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Latitude: 56.4668 / 56°28'0"N
Longitude: -4.3181 / 4°19'5"W
OS Eastings: 257283
OS Northings: 732932
OS Grid: NN572329
Mapcode National: GBR HCQM.DSN
Mapcode Global: WH3L4.MQZ9
Plus Code: 9C8QFM8J+PQ
Entry Name: Killin, Main Street, Lynedoch Including Boundary Walls
Listing Date: 4 May 2006
Source: Historic Scotland
Source ID: 398306
Historic Scotland Designation Reference: LB50331
Building Class: Cultural
Electoral Ward: Trossachs and Teith
Traditional County: Perthshire
Loch Lomond and Trossachs National Park Planning Authority
Constructed in the late 19th century, Lynedoch is a 2-storey and attic villa with an integral shop (now disused, 2005). With its white harl and white-painted ashlar margins and quoins it is an individual in the Main Street of Killin. Its exceptionally broad gable combined with a bay window rising through 2-storeys marks it out as having a distinctive architectural character. The presence of the clock on the principal elevation is a rare example of a visual reminder of the original occupation of the owner - a clockmaker. Lynedoch retains a traditional glazing pattern and this is now a rarity in Killin. The good quality interior adds to its interest.
There is a deeply recessed single bay entrance section to the left of the principal (West) elevation. The entrance has a moulded doorpiece with a dentilled cornice and the 6-panel timber door is 2-leaf with a simple rectangular 2-pane fanlight above. To the right, under the overhanging eaves and within the broad gable are 3 bays. There is a bay window to the left to the ground and first floors. A band course separates the ground and first floors. To the right on the ground floor is the shopfront which has been subject to some later alterations. Above this is the round faced clock (currently not working, 2005), with a white dial with black Roman numerals. The broad gable is repeated to the rear (East elevation).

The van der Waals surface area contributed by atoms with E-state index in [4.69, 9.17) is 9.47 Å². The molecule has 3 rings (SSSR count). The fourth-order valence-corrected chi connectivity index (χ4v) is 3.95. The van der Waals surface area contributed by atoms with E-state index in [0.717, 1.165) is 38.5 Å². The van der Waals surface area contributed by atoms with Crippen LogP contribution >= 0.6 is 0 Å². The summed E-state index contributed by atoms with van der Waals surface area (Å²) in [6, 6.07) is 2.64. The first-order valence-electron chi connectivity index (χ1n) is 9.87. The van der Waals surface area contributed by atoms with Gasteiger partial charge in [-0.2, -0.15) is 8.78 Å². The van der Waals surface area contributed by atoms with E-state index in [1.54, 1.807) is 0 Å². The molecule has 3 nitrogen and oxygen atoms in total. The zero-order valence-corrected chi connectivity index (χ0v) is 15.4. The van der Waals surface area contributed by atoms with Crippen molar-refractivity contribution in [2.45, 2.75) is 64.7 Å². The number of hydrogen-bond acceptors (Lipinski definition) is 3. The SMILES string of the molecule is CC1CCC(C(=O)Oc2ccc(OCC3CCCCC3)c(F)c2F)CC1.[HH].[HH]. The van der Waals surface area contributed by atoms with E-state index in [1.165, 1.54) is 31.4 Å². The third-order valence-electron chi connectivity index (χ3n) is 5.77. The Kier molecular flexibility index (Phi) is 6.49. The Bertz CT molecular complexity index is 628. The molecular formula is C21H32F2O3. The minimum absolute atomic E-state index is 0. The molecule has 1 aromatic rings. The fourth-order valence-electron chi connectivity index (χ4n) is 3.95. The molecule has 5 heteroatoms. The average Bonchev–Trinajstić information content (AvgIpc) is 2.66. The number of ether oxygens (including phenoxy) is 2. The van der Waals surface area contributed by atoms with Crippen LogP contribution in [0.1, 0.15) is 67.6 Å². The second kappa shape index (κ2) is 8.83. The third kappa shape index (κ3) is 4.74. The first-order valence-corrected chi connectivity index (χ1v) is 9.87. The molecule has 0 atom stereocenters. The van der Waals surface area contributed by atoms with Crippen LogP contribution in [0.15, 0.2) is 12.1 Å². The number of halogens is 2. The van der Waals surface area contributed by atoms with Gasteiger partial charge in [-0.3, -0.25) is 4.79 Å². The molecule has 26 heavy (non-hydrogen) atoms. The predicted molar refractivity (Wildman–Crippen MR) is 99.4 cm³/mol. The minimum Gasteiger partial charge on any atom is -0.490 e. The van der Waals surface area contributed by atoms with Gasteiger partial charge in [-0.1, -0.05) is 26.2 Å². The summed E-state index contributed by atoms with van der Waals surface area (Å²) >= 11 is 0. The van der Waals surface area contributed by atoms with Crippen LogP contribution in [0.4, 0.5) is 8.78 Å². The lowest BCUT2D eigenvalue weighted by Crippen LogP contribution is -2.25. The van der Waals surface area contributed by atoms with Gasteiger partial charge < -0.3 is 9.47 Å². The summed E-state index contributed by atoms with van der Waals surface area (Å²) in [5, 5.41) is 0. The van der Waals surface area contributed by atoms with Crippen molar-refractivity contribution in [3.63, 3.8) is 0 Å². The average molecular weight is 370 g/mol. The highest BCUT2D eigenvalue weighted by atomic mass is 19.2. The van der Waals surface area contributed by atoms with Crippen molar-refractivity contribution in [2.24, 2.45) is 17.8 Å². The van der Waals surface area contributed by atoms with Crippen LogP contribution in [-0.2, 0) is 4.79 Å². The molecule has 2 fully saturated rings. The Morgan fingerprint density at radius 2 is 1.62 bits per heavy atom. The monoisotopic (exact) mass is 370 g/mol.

Good quality with fine joinerywork. 5-panel timber doors. Stair with Art Nouveau inspired cast-iron balusters and timber handrail. First floor drawing room with original balustered timber chimneypiece and decorative tiles. Decorative cornice and picture rail. The first floor room behind the clock has an easily accessible mechanism for adjusting the clock. The shop interior is timber boarded.
Harled. The white-painted quoins and margins appear to be red sandstone ashlar underneath. Slate roof. Timber sash and case plate glass windows with horns.
There is a coped rubble stone wall to the Northwest with a pedestrian gate.
Lynedoch has had a variety of commercial uses since it was built. Unfortunately the present position of the hands on the dial does not allow for a full reading of the name on it (H.HORWO?? KILLIN). It is likely that it did not remain long as a clockmakers as it is noted on the 2nd edition Ordnance Survey map as the Post Office in 1898-1900. It also served as the local garage at one point in the 20th century with the pumps on the pavement outside and is now used as a regional base for the National Trust for Scotland.
Other nearby listed buildings